Juries in Erie, Pa., last week returned substantial – and in the first case, record – verdicts on consecutive days in favor of the plaintiffs in two malpractices cases. One day after a jury gave $21.6 million – the largest malpractice verdict in the county’s history – to an Erie mother and her son over his botched delivery in 2006, another jury at the same courthouse returned a $1.8 million verdict in favor of the estate of a woman who died of lung cancer at age 66 in April 2005.
The first case began in 2006, when a mother went to the then Hamot Medical Center to have fraternal twins. The daughter was born normal but the son had severe brain damage. The jury agreed with the boy’s mother that the hospital’s nursing staff was unprepared for complications arising from a breach birth and didn’t do enough to prevent oxygen deprivation that left the boy unable to speak and requiring feeding through a tube.
The verdict includes $19.6 million to provide for the boy’s future medical expenses. The rest covers past medical expenses and the boy’s lost lifetime earning capacity. The hospital’s attorney declined to comment on the verdict or whether the hospital will appeal.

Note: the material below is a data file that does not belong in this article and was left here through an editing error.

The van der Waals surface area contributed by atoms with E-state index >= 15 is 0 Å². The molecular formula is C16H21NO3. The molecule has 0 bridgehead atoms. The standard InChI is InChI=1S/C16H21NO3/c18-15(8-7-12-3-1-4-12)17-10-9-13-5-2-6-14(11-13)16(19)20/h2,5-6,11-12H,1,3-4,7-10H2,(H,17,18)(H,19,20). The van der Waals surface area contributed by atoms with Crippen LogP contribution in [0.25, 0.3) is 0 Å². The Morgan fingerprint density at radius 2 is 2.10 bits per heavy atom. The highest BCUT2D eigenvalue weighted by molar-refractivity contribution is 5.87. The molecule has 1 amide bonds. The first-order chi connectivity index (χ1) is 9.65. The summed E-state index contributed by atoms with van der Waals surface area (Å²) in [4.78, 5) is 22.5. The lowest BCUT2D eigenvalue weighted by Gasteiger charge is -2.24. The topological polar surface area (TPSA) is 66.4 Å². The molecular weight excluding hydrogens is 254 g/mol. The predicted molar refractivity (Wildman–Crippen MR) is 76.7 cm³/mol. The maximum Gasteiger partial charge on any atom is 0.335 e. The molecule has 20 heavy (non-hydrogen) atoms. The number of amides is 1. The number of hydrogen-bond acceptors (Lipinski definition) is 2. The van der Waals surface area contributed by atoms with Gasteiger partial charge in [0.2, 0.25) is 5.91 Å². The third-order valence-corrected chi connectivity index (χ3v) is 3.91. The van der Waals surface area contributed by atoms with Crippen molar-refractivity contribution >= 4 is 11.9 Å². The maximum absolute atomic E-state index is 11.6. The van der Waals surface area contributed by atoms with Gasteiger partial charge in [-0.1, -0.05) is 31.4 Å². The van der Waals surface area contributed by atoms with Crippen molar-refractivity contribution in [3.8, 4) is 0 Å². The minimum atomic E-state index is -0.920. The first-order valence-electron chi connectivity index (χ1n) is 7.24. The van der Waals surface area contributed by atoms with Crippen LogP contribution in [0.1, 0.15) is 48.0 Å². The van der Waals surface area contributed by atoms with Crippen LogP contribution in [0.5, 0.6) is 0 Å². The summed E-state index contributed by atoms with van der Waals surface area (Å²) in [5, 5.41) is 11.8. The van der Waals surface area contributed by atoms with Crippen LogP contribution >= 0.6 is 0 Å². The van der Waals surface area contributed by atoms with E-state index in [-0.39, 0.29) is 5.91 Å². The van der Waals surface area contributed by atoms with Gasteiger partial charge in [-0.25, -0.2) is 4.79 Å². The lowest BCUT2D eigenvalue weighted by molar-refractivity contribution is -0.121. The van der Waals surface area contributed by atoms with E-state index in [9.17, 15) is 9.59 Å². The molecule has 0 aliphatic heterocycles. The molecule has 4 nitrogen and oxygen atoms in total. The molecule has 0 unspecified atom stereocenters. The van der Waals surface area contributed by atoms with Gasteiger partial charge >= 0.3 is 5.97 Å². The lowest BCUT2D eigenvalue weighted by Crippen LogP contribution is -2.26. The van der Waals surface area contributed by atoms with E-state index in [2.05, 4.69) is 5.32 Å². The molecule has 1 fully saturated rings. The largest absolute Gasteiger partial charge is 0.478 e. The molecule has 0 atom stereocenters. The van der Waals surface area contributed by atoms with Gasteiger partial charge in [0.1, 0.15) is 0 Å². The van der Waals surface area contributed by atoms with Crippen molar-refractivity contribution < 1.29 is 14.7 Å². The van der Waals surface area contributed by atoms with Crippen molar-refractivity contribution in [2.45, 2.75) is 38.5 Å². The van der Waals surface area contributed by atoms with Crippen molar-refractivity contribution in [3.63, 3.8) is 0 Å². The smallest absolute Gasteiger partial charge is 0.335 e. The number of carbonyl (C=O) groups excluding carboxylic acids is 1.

The next day, a second jury determined that physicians treating Carolyn Champlin failed to properly diagnose and treat her lung cancer and returned a $1.8 million verdict. Champlin died in April 2005.
Her estate maintained that physicians in Erie and Kane failed to properly diagnose and treat the cancer. Champlin had received chest X-rays at Hamot and two other hospitals between 1998 and 2003. One of the plaintiff’s lawyers said after the verdict that the evidence showed Champlin had cancer in 2000, but was not properly diagnosed for 3 years. During that time, the lung cancer went from operable and curable to inoperable and incurable.
The jury agreed and found the two physicians negligent – her longtime primary-care doctor and a thoracic surgeon to whom she was referred. The estate settled with the surgeon before the trial ended. As a result, the jury verdict of $1,821,529 was reduced by 40% (the amount of the negligence attributed to the surgeon).
Source: Erie Times-News and WICU-12